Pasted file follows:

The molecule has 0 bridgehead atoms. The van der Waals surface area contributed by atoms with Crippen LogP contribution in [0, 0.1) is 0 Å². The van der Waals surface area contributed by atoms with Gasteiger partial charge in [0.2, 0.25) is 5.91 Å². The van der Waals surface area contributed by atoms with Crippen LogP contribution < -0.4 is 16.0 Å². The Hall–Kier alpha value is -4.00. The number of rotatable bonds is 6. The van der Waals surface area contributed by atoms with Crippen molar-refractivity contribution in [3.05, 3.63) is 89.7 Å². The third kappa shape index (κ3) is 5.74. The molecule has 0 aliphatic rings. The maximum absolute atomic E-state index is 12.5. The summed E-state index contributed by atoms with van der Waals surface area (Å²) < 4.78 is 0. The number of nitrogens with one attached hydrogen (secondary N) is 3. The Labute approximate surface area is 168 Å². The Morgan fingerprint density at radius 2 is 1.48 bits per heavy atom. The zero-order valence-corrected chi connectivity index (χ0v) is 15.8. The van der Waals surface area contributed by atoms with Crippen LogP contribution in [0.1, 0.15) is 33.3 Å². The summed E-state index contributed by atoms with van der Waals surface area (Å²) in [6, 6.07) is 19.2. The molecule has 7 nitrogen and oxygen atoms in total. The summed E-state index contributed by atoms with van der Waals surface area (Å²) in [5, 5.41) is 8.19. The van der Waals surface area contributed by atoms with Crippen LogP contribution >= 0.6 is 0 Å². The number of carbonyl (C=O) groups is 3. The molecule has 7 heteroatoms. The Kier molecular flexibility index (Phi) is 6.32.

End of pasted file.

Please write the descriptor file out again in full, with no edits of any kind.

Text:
The molecule has 0 bridgehead atoms. The van der Waals surface area contributed by atoms with Crippen LogP contribution in [0, 0.1) is 0 Å². The van der Waals surface area contributed by atoms with Gasteiger partial charge in [0.2, 0.25) is 5.91 Å². The van der Waals surface area contributed by atoms with Crippen LogP contribution < -0.4 is 16.0 Å². The Hall–Kier alpha value is -4.00. The number of rotatable bonds is 6. The van der Waals surface area contributed by atoms with Crippen molar-refractivity contribution in [3.05, 3.63) is 89.7 Å². The third kappa shape index (κ3) is 5.74. The molecule has 0 aliphatic rings. The maximum absolute atomic E-state index is 12.5. The summed E-state index contributed by atoms with van der Waals surface area (Å²) < 4.78 is 0. The number of nitrogens with one attached hydrogen (secondary N) is 3. The Labute approximate surface area is 168 Å². The Morgan fingerprint density at radius 2 is 1.48 bits per heavy atom. The zero-order valence-corrected chi connectivity index (χ0v) is 15.8. The van der Waals surface area contributed by atoms with Crippen LogP contribution in [0.1, 0.15) is 33.3 Å². The summed E-state index contributed by atoms with van der Waals surface area (Å²) in [6, 6.07) is 19.2. The molecule has 7 nitrogen and oxygen atoms in total. The summed E-state index contributed by atoms with van der Waals surface area (Å²) in [5, 5.41) is 8.19. The van der Waals surface area contributed by atoms with Crippen LogP contribution >= 0.6 is 0 Å². The number of carbonyl (C=O) groups is 3. The molecule has 7 heteroatoms. The Kier molecular flexibility index (Phi) is 6.32.